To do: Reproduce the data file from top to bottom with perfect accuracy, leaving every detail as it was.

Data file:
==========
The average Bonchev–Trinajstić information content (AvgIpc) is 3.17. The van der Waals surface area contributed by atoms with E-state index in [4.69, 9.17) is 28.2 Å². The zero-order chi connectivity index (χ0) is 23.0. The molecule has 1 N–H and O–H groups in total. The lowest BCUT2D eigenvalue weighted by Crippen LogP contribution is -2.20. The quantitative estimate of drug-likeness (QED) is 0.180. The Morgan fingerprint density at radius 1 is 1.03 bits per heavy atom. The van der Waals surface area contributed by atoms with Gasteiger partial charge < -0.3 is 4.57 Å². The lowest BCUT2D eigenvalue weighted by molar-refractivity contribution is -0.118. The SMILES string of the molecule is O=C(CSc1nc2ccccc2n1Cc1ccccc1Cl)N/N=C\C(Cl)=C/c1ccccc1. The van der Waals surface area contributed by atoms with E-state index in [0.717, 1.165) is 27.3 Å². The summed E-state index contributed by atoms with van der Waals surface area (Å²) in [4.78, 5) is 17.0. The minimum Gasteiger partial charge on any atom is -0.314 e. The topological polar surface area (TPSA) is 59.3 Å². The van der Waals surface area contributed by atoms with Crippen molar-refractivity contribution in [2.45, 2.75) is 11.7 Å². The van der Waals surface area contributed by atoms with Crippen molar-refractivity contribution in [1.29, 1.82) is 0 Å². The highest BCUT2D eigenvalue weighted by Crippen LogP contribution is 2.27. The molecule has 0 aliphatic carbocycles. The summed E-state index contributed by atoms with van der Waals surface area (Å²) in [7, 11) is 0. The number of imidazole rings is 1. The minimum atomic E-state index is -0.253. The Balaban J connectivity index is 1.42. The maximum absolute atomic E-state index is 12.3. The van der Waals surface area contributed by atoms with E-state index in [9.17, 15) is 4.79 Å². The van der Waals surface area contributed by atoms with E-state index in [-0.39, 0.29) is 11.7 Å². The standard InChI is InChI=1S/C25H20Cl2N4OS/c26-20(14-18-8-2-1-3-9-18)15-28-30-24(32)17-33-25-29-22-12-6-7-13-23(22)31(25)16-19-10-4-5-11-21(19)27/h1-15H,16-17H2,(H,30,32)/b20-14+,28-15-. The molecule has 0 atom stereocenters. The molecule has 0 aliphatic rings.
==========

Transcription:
The average Bonchev–Trinajstić information content (AvgIpc) is 3.17. The van der Waals surface area contributed by atoms with E-state index in [4.69, 9.17) is 28.2 Å². The zero-order chi connectivity index (χ0) is 23.0. The molecule has 1 N–H and O–H groups in total. The lowest BCUT2D eigenvalue weighted by Crippen LogP contribution is -2.20. The quantitative estimate of drug-likeness (QED) is 0.180. The Morgan fingerprint density at radius 1 is 1.03 bits per heavy atom. The van der Waals surface area contributed by atoms with Gasteiger partial charge < -0.3 is 4.57 Å². The lowest BCUT2D eigenvalue weighted by molar-refractivity contribution is -0.118. The SMILES string of the molecule is O=C(CSc1nc2ccccc2n1Cc1ccccc1Cl)N/N=C\C(Cl)=C/c1ccccc1. The van der Waals surface area contributed by atoms with E-state index in [0.717, 1.165) is 27.3 Å². The summed E-state index contributed by atoms with van der Waals surface area (Å²) in [4.78, 5) is 17.0. The minimum Gasteiger partial charge on any atom is -0.314 e. The topological polar surface area (TPSA) is 59.3 Å². The van der Waals surface area contributed by atoms with Crippen molar-refractivity contribution in [2.45, 2.75) is 11.7 Å². The van der Waals surface area contributed by atoms with Crippen molar-refractivity contribution in [1.29, 1.82) is 0 Å². The highest BCUT2D eigenvalue weighted by Crippen LogP contribution is 2.27. The molecule has 0 aliphatic carbocycles. The summed E-state index contributed by atoms with van der Waals surface area (Å²) in [7, 11) is 0. The number of imidazole rings is 1. The minimum atomic E-state index is -0.253. The Balaban J connectivity index is 1.42. The maximum absolute atomic E-state index is 12.3. The van der Waals surface area contributed by atoms with E-state index in [9.17, 15) is 4.79 Å². The van der Waals surface area contributed by atoms with E-state index in [-0.39, 0.29) is 11.7 Å². The standard InChI is InChI=1S/C25H20Cl2N4OS/c26-20(14-18-8-2-1-3-9-18)15-28-30-24(32)17-33-25-29-22-12-6-7-13-23(22)31(25)16-19-10-4-5-11-21(19)27/h1-15H,16-17H2,(H,30,32)/b20-14+,28-15-. The molecule has 0 atom stereocenters. The molecule has 0 aliphatic rings.